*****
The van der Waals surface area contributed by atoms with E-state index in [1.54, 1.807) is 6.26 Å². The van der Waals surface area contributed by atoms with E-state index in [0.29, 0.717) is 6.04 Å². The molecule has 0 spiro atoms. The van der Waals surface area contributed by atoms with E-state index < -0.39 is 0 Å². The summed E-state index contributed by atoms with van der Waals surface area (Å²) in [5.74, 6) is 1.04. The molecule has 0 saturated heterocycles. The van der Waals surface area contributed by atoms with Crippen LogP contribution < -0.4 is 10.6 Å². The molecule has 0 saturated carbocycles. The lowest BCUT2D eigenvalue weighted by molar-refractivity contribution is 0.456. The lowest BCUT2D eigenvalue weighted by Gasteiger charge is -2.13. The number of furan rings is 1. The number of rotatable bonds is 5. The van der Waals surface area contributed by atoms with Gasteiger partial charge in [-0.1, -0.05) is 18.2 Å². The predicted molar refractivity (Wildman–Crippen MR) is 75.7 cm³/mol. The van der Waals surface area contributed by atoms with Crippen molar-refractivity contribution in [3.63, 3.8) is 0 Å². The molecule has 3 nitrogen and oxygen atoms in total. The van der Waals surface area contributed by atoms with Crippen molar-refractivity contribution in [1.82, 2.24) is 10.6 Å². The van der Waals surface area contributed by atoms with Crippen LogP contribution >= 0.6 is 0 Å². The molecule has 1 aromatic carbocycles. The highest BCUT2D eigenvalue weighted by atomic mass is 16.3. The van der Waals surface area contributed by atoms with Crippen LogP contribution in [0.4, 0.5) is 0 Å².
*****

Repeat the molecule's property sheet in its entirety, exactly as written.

The van der Waals surface area contributed by atoms with E-state index in [1.54, 1.807) is 6.26 Å². The van der Waals surface area contributed by atoms with E-state index in [0.29, 0.717) is 6.04 Å². The molecule has 0 spiro atoms. The van der Waals surface area contributed by atoms with E-state index < -0.39 is 0 Å². The summed E-state index contributed by atoms with van der Waals surface area (Å²) in [5.74, 6) is 1.04. The molecule has 0 saturated heterocycles. The van der Waals surface area contributed by atoms with Crippen LogP contribution < -0.4 is 10.6 Å². The molecule has 0 saturated carbocycles. The lowest BCUT2D eigenvalue weighted by molar-refractivity contribution is 0.456. The lowest BCUT2D eigenvalue weighted by Gasteiger charge is -2.13. The number of furan rings is 1. The number of rotatable bonds is 5. The van der Waals surface area contributed by atoms with Gasteiger partial charge in [-0.1, -0.05) is 18.2 Å². The predicted molar refractivity (Wildman–Crippen MR) is 75.7 cm³/mol. The van der Waals surface area contributed by atoms with Crippen molar-refractivity contribution in [3.63, 3.8) is 0 Å². The molecule has 3 nitrogen and oxygen atoms in total. The van der Waals surface area contributed by atoms with Crippen molar-refractivity contribution in [1.82, 2.24) is 10.6 Å². The van der Waals surface area contributed by atoms with Crippen LogP contribution >= 0.6 is 0 Å². The molecule has 1 aromatic carbocycles. The highest BCUT2D eigenvalue weighted by atomic mass is 16.3. The van der Waals surface area contributed by atoms with Crippen LogP contribution in [0.4, 0.5) is 0 Å².